9. I swear if I hear one more person ask where people are going to park.... Somebody tell these people this entire block is all surface parking lots. It has been all surface parking lots as long as I've been alive. When the park is built, there will still be two large surface lots next door....I'm fairly certain both lots will be bigger than the ones in New Britain now. What is with people? I understand people have questions and mixed feelings, but why do people feel the need to open their mouths without looking at a damn map? Now with any luck, if the park is successful, those lots might become viable for private development. Now wouldn't that be a nice problem to have?
  10. I'm sorry if this is a dumb question. Were the first phase buildings on Front Street (the ones with Infinity and the cinemas) designed to support additions of upper floors for apartments/offices? I drove by there a couple of weeks ago and while it was nice to see some retail there, the fact that the parking garages were higher than the buildings drove me nuts. If they can't do full blown additions, maybe they can do some type of Disney/Hollywood fake upper floors?
  11. 9,000 seats is certainly agressive, but like I said yesterday, if well designed - the ballpark could be absolutely gorgeous. Reading the various tweets and Facebook posts about this move, it seems the fan base is very much in favor of staying put in New Britain. (Expressed mostly in borderline racist and ignorant comments relating to being the victim of a crime going to a baseball game) Even Scott Grey of WTIC - somebody who is usually gung ho about such things - is skeptical of this move. I think people are misreading this situation as a NB vs Hartford issue. Based on the behavior of the team's owners toward New Britain, I would say they have made it clear they are not interested in a future involving New Britain. If this Hartford ballpark deal falls through, they're next stop will likely be out of Conn. Hopefully this all works out, and they don't lose a substantial chunk of the fan base in the process.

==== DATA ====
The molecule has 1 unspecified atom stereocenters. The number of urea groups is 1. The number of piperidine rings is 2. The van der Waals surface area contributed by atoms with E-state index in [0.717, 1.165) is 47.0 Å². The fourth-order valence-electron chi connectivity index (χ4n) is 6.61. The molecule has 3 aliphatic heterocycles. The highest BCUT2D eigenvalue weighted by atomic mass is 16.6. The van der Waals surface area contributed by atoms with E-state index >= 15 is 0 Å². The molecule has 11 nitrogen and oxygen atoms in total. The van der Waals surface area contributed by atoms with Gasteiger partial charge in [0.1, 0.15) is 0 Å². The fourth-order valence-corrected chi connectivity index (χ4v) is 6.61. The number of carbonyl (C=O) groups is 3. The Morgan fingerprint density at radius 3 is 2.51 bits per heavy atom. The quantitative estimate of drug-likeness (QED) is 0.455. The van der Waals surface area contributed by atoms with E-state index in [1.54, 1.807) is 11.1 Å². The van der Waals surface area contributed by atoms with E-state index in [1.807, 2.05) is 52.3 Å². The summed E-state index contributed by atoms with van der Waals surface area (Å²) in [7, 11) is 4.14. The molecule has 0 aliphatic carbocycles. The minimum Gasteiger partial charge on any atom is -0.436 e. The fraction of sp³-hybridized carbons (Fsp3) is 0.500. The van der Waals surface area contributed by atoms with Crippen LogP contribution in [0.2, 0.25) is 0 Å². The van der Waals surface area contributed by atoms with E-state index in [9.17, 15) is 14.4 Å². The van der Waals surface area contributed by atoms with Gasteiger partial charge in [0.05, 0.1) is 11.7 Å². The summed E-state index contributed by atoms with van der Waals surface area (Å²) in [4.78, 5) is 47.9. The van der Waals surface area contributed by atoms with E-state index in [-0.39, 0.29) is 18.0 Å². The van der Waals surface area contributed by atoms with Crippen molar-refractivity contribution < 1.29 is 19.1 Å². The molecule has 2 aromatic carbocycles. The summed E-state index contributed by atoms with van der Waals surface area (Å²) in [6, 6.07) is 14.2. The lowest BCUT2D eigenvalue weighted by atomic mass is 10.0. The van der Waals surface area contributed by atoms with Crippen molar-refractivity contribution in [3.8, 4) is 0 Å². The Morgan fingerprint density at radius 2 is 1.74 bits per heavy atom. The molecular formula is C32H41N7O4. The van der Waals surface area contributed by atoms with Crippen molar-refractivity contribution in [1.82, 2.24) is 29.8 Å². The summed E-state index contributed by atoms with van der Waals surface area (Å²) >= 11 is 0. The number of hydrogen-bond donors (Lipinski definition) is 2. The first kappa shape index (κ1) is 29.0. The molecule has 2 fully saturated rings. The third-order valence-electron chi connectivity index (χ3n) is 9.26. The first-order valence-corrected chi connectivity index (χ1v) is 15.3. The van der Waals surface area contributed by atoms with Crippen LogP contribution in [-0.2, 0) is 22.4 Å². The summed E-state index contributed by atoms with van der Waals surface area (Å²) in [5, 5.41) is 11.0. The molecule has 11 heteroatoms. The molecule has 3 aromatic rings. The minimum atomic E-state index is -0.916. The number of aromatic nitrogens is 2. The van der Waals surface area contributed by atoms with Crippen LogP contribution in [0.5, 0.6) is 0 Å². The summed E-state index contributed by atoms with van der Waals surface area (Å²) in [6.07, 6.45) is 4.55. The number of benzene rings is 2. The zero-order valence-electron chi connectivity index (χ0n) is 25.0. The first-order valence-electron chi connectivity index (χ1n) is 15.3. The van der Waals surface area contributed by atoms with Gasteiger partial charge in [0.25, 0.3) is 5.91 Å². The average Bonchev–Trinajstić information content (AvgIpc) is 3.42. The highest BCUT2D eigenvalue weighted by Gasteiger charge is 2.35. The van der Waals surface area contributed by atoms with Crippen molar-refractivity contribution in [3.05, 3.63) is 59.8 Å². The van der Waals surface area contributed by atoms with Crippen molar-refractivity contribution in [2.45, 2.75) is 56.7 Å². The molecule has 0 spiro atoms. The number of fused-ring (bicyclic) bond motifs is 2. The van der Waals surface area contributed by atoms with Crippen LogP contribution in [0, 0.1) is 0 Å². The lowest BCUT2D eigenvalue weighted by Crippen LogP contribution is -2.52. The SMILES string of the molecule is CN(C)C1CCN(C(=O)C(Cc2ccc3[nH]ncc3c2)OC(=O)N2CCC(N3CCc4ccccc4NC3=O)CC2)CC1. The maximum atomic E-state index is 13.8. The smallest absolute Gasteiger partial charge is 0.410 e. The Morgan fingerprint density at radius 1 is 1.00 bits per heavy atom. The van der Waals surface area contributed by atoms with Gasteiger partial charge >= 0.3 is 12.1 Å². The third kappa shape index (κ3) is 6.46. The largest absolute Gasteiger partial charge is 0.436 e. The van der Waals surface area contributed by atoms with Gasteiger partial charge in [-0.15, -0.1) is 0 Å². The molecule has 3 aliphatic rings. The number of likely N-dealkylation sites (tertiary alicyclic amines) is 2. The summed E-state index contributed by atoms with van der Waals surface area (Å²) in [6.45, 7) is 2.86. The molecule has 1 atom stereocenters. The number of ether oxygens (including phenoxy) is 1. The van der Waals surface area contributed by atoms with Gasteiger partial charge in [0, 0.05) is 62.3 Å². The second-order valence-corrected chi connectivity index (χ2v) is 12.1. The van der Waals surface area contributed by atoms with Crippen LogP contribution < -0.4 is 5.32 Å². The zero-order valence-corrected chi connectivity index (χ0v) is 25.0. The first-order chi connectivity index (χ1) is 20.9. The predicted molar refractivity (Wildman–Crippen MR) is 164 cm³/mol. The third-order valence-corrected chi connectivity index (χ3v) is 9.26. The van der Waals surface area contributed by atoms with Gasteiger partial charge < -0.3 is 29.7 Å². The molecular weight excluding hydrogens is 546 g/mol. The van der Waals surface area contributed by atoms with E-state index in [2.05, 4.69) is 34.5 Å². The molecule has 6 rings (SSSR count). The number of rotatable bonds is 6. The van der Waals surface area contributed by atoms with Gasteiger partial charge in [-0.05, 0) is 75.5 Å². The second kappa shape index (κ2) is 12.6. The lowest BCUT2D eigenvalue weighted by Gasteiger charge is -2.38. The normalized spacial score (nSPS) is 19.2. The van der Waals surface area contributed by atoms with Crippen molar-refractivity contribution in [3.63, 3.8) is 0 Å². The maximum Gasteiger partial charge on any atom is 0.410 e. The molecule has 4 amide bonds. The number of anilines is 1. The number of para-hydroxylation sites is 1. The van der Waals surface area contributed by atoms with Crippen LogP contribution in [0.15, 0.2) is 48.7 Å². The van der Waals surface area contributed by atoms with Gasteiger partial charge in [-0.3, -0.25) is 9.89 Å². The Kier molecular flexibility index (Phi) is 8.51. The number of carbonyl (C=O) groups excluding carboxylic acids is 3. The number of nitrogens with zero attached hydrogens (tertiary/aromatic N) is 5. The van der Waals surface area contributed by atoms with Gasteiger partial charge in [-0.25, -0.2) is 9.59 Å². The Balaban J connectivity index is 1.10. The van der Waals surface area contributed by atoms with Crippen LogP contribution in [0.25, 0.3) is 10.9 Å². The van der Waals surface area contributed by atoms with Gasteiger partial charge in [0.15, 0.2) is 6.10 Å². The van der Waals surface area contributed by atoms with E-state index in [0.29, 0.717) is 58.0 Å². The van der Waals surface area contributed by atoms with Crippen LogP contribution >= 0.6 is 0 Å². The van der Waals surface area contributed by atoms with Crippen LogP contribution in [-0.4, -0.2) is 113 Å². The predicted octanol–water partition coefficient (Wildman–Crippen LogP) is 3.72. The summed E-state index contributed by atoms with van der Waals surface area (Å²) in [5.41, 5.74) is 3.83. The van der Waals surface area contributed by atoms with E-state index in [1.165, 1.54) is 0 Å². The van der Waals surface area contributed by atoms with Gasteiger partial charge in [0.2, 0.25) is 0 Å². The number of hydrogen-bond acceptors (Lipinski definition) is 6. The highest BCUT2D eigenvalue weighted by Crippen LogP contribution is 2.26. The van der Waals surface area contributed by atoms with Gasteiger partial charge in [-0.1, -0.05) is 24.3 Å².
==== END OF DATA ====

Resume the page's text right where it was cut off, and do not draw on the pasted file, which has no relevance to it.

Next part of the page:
12. I'm a long time lurker, but first time poster who felt the need to post on this topic. Please excuse the length, but I think there are a bunch of things going on with this story. Although I am now an adult living in Boston, let me start by saying I grew up a NB Red Sox/Rock Cats season ticket holder. Many of the summer nights of my childhood/teens were spent at Beehive Field and New Britain Stadium. Baseball in that specific place is very important to me. With that said, there's a part of me that feels like a potential move to Hartford may be a great opportunity and very exciting. Another part of me feels like it could end in disaster. But from reading the tea leaves, my biggest concern is that the new Rock Cats owners seem to have mentally checked out of New Britain, which means 1 of 3 things. 1. They will move the team to Hartford - could be both good or bad 2. They will move the team to Springfield - the worst case scenario for Conn. as a team in western Mass would be able to exercise MiLB territorial restrictions over greater Hartford/Central Conn., preventing another affiliated team from coming in to replace them. 3. Unable to reach a deal in another city, the Rock Cats owners reluctantly accept another lease with the city of New Britain, placing the city/team in a form of purgatory where the owners keep the team in the city, but constantly have their eye out on a potential deal to take them elsewhere. Just a couple of thoughts on stadiums in both Hartford and New Britain and a final thought on team ownership: 1. Stadium design here is crucial. One of the reasons we are here today is because the original design of New Britain Stadium was botched. In an effort to use local designers and contractors, the city and the state brought in a firm from New Britain that had never designed a professional sports facility before. While beautiful, state-of-the-art ballparks went up in Trenton, Bowie, MD, and Norwich utilizing new design techniques - the biggest being the open concourse at the top of the stadium - New Britain built a ballpark with a concourse set below and behind the stands. A design feature that had been basically abandoned 3 years earlier. In addition, areas like the management offices, clubhouses, and press boxes were not designed with the idea of expansion in mind. When New Britain Stadium opened, the Rock Cats had something like 6 or 7 full time employees. They have more than 20 now. I have no idea where they put them. The press box design was also botched as the architects initially forgot to include space for newspaper writers. They had to lop off a radio booth and carve out space for a "press row." The result is that the remaining radio booths have an obstructed view of the field, so much so that the Rock Cats announcer doesn't bother to use one of the booths. He just sits in the far corner of the press box next to the beat writers/official scorer. Upkeep has also been questionable, especially in recent years. I was at the game this weekend and was surprised at how badly things like painting, section signs and seating have deteriorated. If the Rock Cats stay in New Britain, they are going to need to seriously look at renovating the place. But I'm not sure how much space they have for any groundbreaking changes, other than cosmetic and infrastructure. 2. An urban ballpark in downtown Hartford, or nearby has the potential to be spectacular. I could imagine having a park that is oriented toward downtown or the state capitol. It could really be something to see and something to truly enjoy. The keys will be finding the right architect (hopefully Populous/HOK, or Ellerbe Becket) and making the best use of the layout of the building site. Make sure the innards of the park are designed in such a way that renovation/expansion down the road can be done easily. Marketing will also be a key as some fans will undoubtedly be leery of coming to Hartford. This is where the city and the team truly need to team up with each other in educating fans about the area and what it has to offer. Clear maps and way-finding signage will also be key. As a side note, this will probably cost somewhere between $35 and $50 million. I'll be very interested to see where the money for this is coming from. 3. Finally, I feel compelled to say something about the Rock Cats current and past ownership. The Joe Buzas era in Bristol/New Britain was a fairly quiet, yet stable era in the franchise. To his credit, he kept the team in New Britain, but his desire to market and energize the franchise never went beyond putting a sign up outside Willowbrook Park advertising a game tonight. When Coleman Levy and Bill Dowling came in, they completely reinvigorated the franchise and turned what had been a moribound building into one of the hottest tickets in town during the summer. But the, one March day in 2012 they quickly and suddenly got out, without as much as a warning. Their process to purchase the team took more than a year from announcement to complete hand off. (Rumors of Buzas negotiating with Levy had circulated for 2 years prior) Their sale of the franchise - on the other hand - seemed to take about 3 weeks. It was announced the first week in March and by opening day that year, the new owners were in place. This is almost unheard of in the sports world. The speed and seemingly clandestine nature of the sale always bothered me. The fact that the new owners were unconnected to the community and from out of state bothered me. The fact that their father owns another team in the league (New Hampshire) and that they needed to use a technicality to circumvent the rules barring two owners of the same team in the same league, always bothered me. Simply put, the sale of the team always left me with a bad feeling about the situation and the teams future. At the very least, it would appear that the paradigm for dealing with Rock Cats ownership has very much changed. Despite their successes, if Rock Cats end up leaving the state - or scorch most of the fan base by mishandling their move to Hartford - that may end up being the legacy of the Levy/Dowling era for the Rock Cats. Sorry for the length, I just thought I might be able to add some insights that others might not think of.